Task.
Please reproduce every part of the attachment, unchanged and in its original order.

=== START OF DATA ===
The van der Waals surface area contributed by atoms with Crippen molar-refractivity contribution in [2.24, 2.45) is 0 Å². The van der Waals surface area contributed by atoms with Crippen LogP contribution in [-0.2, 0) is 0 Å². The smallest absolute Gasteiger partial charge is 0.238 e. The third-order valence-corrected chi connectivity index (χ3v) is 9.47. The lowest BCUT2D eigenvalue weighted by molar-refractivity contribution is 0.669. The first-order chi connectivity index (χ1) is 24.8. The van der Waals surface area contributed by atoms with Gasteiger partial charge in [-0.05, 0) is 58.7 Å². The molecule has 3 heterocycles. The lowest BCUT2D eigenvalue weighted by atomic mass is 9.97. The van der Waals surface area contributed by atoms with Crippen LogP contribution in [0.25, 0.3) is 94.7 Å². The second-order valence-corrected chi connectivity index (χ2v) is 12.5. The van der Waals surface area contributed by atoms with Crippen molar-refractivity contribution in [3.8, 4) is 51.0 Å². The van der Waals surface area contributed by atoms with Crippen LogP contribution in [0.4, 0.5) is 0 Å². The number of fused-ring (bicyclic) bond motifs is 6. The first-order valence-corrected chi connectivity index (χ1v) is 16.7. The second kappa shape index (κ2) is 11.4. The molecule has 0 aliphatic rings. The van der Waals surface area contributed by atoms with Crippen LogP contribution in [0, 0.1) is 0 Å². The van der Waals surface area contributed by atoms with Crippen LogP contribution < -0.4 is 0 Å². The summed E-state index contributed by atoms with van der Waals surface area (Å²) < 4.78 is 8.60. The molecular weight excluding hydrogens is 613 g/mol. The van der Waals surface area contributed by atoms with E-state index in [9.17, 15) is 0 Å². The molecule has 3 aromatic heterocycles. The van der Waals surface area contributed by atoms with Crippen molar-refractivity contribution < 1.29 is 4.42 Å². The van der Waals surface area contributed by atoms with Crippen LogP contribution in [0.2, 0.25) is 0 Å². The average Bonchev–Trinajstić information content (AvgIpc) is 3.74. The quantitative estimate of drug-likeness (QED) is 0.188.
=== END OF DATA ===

The van der Waals surface area contributed by atoms with Crippen molar-refractivity contribution in [2.24, 2.45) is 0 Å². The van der Waals surface area contributed by atoms with Crippen LogP contribution in [-0.2, 0) is 0 Å². The smallest absolute Gasteiger partial charge is 0.238 e. The third-order valence-corrected chi connectivity index (χ3v) is 9.47. The lowest BCUT2D eigenvalue weighted by molar-refractivity contribution is 0.669. The first-order chi connectivity index (χ1) is 24.8. The van der Waals surface area contributed by atoms with Gasteiger partial charge in [-0.05, 0) is 58.7 Å². The molecule has 3 heterocycles. The lowest BCUT2D eigenvalue weighted by atomic mass is 9.97. The van der Waals surface area contributed by atoms with Crippen LogP contribution in [0.25, 0.3) is 94.7 Å². The second-order valence-corrected chi connectivity index (χ2v) is 12.5. The van der Waals surface area contributed by atoms with Crippen molar-refractivity contribution in [3.8, 4) is 51.0 Å². The van der Waals surface area contributed by atoms with Crippen LogP contribution in [0.4, 0.5) is 0 Å². The number of fused-ring (bicyclic) bond motifs is 6. The first-order valence-corrected chi connectivity index (χ1v) is 16.7. The second kappa shape index (κ2) is 11.4. The molecule has 0 aliphatic rings. The van der Waals surface area contributed by atoms with Crippen LogP contribution in [0, 0.1) is 0 Å². The van der Waals surface area contributed by atoms with Crippen LogP contribution < -0.4 is 0 Å². The summed E-state index contributed by atoms with van der Waals surface area (Å²) < 4.78 is 8.60. The molecular weight excluding hydrogens is 613 g/mol. The van der Waals surface area contributed by atoms with E-state index in [9.17, 15) is 0 Å². The molecule has 3 aromatic heterocycles. The van der Waals surface area contributed by atoms with Crippen molar-refractivity contribution < 1.29 is 4.42 Å². The van der Waals surface area contributed by atoms with Crippen LogP contribution in [0.2, 0.25) is 0 Å². The average Bonchev–Trinajstić information content (AvgIpc) is 3.74. The quantitative estimate of drug-likeness (QED) is 0.188.